Tracking pilots’ brains to reduce risk of human error

Earlier this year, a Germanwings jet carrying 150 people crashed into a remote area of the French Alps, killing everyone on board. Authorities say co-pilot Andreas Lubitz, who had suffered from suicidal tendencies and depression, intentionally crashed the Barcelona-Düsseldorf flight but they are still puzzling over why he did it. Scientists from France, the US and Japan are now working together to better understand how a pilot’s brain functions . The Germanwings accident was a unique case, so scientists have extended their research to understand pilots’ physiological and neurological reactions to stress, with the aim of being able to identify the signals that precede potential error in order to prevent it. (EuroNews)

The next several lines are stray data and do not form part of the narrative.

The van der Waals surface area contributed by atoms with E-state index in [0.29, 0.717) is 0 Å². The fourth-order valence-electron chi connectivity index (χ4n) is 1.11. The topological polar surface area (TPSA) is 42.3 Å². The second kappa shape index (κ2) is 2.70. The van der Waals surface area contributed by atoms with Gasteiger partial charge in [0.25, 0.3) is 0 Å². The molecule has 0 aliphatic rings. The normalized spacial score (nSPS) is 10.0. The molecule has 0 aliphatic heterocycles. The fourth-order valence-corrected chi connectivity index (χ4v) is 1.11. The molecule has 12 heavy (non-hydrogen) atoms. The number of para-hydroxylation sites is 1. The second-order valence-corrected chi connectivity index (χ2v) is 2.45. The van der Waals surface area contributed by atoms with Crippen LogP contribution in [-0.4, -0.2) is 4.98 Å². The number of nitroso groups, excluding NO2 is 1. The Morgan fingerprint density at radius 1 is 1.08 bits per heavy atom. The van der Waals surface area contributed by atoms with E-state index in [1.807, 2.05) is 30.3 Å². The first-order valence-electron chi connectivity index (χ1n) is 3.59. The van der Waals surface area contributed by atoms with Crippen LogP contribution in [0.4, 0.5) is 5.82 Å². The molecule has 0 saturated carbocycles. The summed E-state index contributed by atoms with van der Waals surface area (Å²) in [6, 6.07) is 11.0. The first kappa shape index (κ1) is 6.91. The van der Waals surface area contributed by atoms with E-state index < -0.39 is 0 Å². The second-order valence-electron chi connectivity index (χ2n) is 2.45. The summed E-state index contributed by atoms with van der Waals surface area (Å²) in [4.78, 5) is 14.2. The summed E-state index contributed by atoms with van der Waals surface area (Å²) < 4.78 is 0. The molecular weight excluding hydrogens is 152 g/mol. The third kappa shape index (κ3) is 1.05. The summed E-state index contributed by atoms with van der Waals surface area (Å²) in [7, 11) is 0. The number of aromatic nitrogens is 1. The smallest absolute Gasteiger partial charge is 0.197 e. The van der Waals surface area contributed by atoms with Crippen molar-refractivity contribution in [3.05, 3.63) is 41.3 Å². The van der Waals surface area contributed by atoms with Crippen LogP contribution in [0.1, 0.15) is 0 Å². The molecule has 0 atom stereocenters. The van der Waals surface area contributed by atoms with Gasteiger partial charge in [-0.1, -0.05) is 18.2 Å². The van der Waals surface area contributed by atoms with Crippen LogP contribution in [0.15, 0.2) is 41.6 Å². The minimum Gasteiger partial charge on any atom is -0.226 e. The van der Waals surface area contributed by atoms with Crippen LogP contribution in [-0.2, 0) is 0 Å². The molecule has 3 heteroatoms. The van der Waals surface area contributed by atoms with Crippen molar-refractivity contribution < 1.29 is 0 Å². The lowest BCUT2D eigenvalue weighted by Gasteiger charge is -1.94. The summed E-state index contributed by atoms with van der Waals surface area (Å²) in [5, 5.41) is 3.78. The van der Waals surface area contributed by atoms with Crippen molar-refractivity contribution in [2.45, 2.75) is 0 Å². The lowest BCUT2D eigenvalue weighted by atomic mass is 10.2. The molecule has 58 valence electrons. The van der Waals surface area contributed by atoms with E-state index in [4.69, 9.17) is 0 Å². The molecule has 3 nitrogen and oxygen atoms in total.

Combining computer vision and BCIs to speed up mine detection

Computer scientists at the University of California, San Diego, have combined sophisticated computer vision algorithms and a brain-computer interface to find mines in sonar images of the ocean floor. The study shows that the new method speeds detection up considerably when compared to existing methods (mainly visual inspection by a mine detection expert). (R&D Magazine)

Free choice and monkeys: researchers record the moment a mind is changed

Free will is considered the domain of philosophers, but this long lasting question might actually be put to rest by neuroscience. In a most intriguing research, a team at Stanford analyzed the key brain motor patterns in monkeys as they made specific decisions, and eventually recorded the moment-by-moment patterns that lead to change of mind. This basic neuroscience discovery could be used to improve brain-computer algorithms and thus refine control of thought-controlled prostheses such that a robotic arm or leg might be moved only when the user is certain of its decisions, thereby avoiding premature or inopportune moments. (ZME Science)